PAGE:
External debt/GDP 60.7 61.3 61.1 64.2 76.9 84.1 76.6 86.6 80.6 79.9
External debt/Export of
commodities and services
234.
9
205.
7
214.2
219.
1
277.
0
246.
9
216.
4
223.
0
184.
7
172.8
12
Indicators of external liquidity
Repayment of debt/GDP 5.2 10.8 10.7 11.0 13.5 12.7 13.3 14.0 14.0 12.4
Repayment of debt/Export of
commodities and services
19.8 36.2 37.5 37.5 48.8 37.4 37.6 36.1 32.2 25.8
Current account as a
percentage of GDP
-8.8 -10.1 -18.7 -21.8 -6.1 -7.4 -10.5 -12.3 -6.5 -4.7
Source: Savic and Kovacevic (2014), p. 83; Note: * estimate
Looking at indicators of external solvency, the external debt reached 277% of the export
revenue in 2009 (Table 7). Then the proportion declined gradually while the external
debt as a percentage of GDP continued to increase and reached 86.6% in 2012. Looking
at indicators of external liquidity, since 2006 the repayment of debt/GDP continuously
exceeded 10% of GDP, being a heavy burden on the national economy. In 2009, the
worst year, nearly a half of the export revenue had to be allotted to the repayment of
external debt. Current account deficit reached 21.8% of GDP, which was an
extraordinarily record figure. This miserable situation necessitates re-industrialization.
Savic and Kovacevic (2014) stress the importance of the state’s active approach, i.e. the
industrial policy.
 
Importance of Industrial Policy
Until recently industrial policy has been disregarded in Serbia. In recent years Serbian
economists such as Savic and Kovacevic (2014) and Cerovic (2014b; 2014c) came to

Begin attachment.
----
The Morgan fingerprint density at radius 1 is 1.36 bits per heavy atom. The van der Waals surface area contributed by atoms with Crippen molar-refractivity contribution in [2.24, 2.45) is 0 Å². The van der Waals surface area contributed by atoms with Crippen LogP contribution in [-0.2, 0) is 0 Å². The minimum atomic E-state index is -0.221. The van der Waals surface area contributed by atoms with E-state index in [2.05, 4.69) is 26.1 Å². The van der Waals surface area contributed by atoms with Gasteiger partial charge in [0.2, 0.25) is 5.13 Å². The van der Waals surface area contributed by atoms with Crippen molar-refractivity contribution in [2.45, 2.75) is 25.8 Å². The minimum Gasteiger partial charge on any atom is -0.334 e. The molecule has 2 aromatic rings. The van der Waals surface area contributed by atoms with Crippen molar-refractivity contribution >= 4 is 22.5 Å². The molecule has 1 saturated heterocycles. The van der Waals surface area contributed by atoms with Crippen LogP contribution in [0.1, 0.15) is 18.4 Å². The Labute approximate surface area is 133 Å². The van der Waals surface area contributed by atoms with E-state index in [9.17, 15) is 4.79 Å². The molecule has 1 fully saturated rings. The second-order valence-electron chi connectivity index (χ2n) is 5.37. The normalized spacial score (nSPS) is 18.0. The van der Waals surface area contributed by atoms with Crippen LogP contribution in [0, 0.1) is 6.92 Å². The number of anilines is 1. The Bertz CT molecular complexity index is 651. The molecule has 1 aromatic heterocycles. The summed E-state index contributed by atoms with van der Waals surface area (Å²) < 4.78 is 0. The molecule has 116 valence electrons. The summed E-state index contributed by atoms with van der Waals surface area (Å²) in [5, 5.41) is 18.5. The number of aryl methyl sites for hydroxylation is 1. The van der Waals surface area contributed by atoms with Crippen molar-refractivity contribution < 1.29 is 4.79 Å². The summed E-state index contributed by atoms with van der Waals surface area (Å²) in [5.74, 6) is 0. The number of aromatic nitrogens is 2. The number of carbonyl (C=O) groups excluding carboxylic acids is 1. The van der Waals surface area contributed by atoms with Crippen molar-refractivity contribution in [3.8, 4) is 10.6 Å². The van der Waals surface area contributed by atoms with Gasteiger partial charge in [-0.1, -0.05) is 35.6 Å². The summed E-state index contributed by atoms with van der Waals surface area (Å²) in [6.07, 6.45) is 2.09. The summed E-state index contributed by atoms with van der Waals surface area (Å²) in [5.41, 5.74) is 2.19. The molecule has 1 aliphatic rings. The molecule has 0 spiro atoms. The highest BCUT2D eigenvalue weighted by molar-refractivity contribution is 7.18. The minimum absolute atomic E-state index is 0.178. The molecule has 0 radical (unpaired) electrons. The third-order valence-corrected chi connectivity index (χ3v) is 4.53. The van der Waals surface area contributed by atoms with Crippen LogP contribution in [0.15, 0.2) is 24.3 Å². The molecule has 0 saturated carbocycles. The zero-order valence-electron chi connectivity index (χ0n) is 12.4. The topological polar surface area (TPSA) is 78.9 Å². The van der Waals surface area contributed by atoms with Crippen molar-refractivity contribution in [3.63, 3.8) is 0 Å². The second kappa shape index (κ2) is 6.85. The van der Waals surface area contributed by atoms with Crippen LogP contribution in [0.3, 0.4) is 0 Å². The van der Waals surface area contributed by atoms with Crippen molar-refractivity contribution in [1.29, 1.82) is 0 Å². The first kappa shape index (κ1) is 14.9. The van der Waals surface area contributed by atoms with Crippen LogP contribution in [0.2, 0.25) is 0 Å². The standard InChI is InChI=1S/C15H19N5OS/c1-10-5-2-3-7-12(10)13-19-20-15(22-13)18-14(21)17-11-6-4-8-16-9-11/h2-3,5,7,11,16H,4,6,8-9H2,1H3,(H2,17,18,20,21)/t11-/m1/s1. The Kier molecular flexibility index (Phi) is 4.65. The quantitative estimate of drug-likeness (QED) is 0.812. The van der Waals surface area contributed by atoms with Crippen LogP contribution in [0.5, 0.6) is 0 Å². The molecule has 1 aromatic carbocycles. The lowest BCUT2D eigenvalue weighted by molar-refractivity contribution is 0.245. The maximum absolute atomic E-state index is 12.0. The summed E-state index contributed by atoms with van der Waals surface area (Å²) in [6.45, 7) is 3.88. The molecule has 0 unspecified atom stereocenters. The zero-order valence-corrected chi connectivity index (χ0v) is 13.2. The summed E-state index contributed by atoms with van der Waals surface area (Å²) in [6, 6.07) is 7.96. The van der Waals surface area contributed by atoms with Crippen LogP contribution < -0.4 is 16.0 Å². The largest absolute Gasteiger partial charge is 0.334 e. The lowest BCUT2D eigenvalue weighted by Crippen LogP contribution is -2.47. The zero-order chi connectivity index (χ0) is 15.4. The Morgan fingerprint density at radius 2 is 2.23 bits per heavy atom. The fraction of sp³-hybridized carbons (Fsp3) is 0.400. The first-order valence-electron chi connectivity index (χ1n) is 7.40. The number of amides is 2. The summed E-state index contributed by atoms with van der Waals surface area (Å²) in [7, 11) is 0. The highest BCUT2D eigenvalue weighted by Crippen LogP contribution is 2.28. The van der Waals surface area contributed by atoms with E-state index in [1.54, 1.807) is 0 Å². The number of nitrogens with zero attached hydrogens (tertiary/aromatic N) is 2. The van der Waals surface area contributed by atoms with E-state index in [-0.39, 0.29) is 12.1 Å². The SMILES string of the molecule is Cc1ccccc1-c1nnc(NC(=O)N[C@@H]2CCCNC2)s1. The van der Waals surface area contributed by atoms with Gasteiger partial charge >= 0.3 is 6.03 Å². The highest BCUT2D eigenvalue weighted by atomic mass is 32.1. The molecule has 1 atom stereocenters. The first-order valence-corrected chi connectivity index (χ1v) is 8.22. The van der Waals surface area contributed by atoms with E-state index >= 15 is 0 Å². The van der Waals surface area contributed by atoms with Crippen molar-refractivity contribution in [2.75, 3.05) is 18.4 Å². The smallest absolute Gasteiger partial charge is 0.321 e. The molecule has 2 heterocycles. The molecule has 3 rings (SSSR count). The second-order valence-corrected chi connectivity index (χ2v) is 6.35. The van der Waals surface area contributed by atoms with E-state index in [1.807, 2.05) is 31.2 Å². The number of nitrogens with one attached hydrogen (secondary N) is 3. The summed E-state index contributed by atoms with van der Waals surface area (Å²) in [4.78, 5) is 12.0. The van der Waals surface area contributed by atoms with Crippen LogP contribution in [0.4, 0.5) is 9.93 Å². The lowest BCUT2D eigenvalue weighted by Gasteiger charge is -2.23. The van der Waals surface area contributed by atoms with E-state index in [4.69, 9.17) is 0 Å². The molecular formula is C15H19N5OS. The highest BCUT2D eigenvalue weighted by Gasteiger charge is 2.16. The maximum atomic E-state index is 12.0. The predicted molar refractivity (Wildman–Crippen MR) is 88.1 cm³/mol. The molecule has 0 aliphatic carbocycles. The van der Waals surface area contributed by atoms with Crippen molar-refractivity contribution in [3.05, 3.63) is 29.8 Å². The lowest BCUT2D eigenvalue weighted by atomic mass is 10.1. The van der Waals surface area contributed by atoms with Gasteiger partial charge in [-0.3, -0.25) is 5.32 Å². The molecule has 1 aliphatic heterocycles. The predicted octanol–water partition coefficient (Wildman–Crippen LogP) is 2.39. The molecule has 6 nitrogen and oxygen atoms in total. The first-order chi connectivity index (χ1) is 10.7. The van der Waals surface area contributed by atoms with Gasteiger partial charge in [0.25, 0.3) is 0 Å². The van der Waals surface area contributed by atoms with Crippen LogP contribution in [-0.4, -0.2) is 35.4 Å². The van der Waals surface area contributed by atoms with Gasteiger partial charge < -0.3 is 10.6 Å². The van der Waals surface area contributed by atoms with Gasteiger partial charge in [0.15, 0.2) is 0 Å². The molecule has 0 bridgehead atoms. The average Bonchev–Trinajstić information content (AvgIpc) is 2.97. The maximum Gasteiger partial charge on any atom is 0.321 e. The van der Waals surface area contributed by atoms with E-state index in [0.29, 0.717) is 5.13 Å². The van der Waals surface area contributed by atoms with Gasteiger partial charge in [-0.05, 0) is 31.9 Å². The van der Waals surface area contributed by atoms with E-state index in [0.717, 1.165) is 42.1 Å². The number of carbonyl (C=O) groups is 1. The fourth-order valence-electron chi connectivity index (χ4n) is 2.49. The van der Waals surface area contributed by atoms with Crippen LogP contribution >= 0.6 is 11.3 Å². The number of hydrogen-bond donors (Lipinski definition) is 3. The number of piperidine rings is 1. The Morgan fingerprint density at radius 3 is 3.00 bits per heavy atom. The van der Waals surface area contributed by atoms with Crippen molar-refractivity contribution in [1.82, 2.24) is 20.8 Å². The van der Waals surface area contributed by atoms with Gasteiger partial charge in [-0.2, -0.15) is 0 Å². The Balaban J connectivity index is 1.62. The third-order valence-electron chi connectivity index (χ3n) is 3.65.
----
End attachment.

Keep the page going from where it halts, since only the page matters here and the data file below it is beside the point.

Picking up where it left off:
emphasize its importance. A Japanese specialist of Developmental Economics, Ken’ichi
Ohno (2013) enumerates areas of the standard menus for the reinforcement of industrial
ability: (1) framework on legislation and policy-making; (2) training of capable persons
for industry (education and training); (3) reinforcement of enterprises (management and
technology); (4) funding; (5) invitation of FDI; (6) marketing and inter-companies
cooperation; and (7) innovation. In addition, maintenance and upgrading of
infrastructure, transportation and physical distribution, appropriate measures for social
and environment issues and comprehensive regional development are enumerated. None
of the enumerated policies is in breach of international rules such as the WTO, FTA and
EPA (Economic Partnership Agreement). It is preferential treatment for domestic
products and domestic producers compared with imported products and foreign
enterprises that the WTO prohibits.
In 2010 the labor participation rate, i.e. the share of people actually working and
13
people seeking jobs in the productive age (15-64) was 58.9%. The employment rate, i.e.